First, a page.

Untold lives blog

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24 March 2023

A scandalous elopement

Sir Edmond Stanley (1760-1843) was a lawyer and politician who had served as an MP for two separate constituencies in Ireland and was also Serjeant to the Parliament of Ireland.  In 1807 he was appointed as the first Recorder to the newly established Supreme Court of Penang, a post he would hold until 1815 when he was appointed as Puisne Justice, and later Chief Justice to the Supreme Court of Madras.  Stanley married Jane Talbot in 1786 and the couple had one daughter Mary Anne, born in Ireland in 1801.

Stanley had courted scandal for a number of years owing to his ever mounting financial debts, which had forced him to resign his position in the Parliament of Ireland.  He managed to avoid bankruptcy by selling off a number of prominent family estates in Ireland, and moving the family to London.

It was however his daughter Mary Anne who featured in a notable scandal.

Gretna Wedding'Gretna Wedding' from Peter Orlando Hutchinson, Chronicles of Gretna Green (London, 1844) BL flickr

On 21 May 1815, at the age of just thirteen, Mary Anne eloped to Gretna Green to be married.  Her husband-to-be was Captain Edward Trant Bontein, a 29-year-old widower, eldest son of Sir James Bontein.  Relatives of the bride attempted to chase the eloping couple and prevent them from reaching Gretna Green.  However they were unsuccessful and the couple were married there on 23 May 1815.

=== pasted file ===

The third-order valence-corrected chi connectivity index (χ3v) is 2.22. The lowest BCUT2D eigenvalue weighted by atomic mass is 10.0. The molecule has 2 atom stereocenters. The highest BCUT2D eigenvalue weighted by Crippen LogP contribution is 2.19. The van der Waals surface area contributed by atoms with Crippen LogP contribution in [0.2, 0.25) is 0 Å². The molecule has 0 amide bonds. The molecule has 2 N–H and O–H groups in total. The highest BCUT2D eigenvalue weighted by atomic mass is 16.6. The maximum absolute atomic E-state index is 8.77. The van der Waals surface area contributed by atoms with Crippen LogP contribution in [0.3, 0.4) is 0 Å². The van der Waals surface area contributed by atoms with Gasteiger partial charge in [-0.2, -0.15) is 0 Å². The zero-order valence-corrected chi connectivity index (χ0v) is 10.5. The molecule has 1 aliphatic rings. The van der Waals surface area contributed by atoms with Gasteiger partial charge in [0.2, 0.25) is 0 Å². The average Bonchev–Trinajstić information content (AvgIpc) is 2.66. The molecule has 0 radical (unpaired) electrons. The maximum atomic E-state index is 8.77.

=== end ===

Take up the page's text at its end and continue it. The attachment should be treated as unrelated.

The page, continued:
Newspaper report of the elopement to  Gretna Green in 1815Report of the elopement Public Cause 14 June 1815 British Newspaper Archive

The newspapers of the time reported the story, some such as Public Cause simply reported the facts of the scandal, whereas others such as the Northampton Mercury were much more sensationalist:
‘An elopement (if it will bear that term), of a very singular nature has recently taken place, which is likely to undergo a severe legal investigation.  It is that of a female child of only thirteen years of age, being induced by some means yet unaccounted for, to be carried away by a captain of dragoons, (a widower), from a barrack near town, where this child was left a visitant to the officer’s mother’.

Despite the scandal brought on the family, Mary Anne’s relationship with her father clearly remained close.  Her eldest son was named Edmond Stanley after him and the family settled in Madras with her father.  Captain Bontein had obtained permission from the East India Company to travel to Madras in 1817 as a free merchant, and Mary Anne followed him in 1818 with their son who had been born earlier that year.  The couple had a second child James Talbot born in 1819, but tragically Edward died one month later on 10 November 1819 in Madras, leaving Mary Anne a widow at just eighteen years old.

Mary Anne never remarried, and returned to living with her parents.  In 1835, at her father’s request, she had applied to have the family’s surname changed by law from Bontein to Stanley.  When her father died in 1843, she and her sons Edmond and James were named as the heirs to his estates.

Mary Anne Bontein moved to Brussels in later life and died there in 1881 at the age of 71.

Karen Stapley
Curator, India Office Records

Further Reading:
Public Cause 14 June 1815 British Newspaper Archive also via Findmypast


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